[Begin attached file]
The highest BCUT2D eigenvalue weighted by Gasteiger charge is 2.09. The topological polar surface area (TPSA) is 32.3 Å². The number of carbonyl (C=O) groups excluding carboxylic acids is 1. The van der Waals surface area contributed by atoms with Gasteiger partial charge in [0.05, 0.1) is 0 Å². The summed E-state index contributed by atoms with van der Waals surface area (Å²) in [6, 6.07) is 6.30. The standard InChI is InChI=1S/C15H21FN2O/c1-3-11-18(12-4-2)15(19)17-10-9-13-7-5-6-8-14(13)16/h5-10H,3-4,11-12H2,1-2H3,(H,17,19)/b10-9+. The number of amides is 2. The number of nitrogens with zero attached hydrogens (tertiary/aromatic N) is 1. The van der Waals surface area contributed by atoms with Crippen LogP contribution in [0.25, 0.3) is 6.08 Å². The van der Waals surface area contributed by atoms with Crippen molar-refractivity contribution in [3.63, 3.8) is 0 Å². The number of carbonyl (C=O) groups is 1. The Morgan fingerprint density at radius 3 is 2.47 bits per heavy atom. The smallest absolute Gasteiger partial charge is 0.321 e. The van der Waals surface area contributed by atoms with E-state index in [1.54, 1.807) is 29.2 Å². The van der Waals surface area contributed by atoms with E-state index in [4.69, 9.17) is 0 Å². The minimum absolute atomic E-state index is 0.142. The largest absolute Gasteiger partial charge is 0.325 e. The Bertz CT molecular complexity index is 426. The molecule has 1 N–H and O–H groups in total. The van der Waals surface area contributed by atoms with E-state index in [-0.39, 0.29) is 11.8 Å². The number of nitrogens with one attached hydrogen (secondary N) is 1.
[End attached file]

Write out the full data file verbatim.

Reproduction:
The highest BCUT2D eigenvalue weighted by Gasteiger charge is 2.09. The topological polar surface area (TPSA) is 32.3 Å². The number of carbonyl (C=O) groups excluding carboxylic acids is 1. The van der Waals surface area contributed by atoms with Gasteiger partial charge in [0.05, 0.1) is 0 Å². The summed E-state index contributed by atoms with van der Waals surface area (Å²) in [6, 6.07) is 6.30. The standard InChI is InChI=1S/C15H21FN2O/c1-3-11-18(12-4-2)15(19)17-10-9-13-7-5-6-8-14(13)16/h5-10H,3-4,11-12H2,1-2H3,(H,17,19)/b10-9+. The number of amides is 2. The number of nitrogens with zero attached hydrogens (tertiary/aromatic N) is 1. The van der Waals surface area contributed by atoms with Crippen LogP contribution in [0.25, 0.3) is 6.08 Å². The van der Waals surface area contributed by atoms with Crippen molar-refractivity contribution in [3.63, 3.8) is 0 Å². The number of carbonyl (C=O) groups is 1. The Morgan fingerprint density at radius 3 is 2.47 bits per heavy atom. The smallest absolute Gasteiger partial charge is 0.321 e. The van der Waals surface area contributed by atoms with E-state index in [1.54, 1.807) is 29.2 Å². The van der Waals surface area contributed by atoms with E-state index in [4.69, 9.17) is 0 Å². The minimum absolute atomic E-state index is 0.142. The largest absolute Gasteiger partial charge is 0.325 e. The Bertz CT molecular complexity index is 426. The molecule has 1 N–H and O–H groups in total. The van der Waals surface area contributed by atoms with E-state index in [-0.39, 0.29) is 11.8 Å². The number of nitrogens with one attached hydrogen (secondary N) is 1.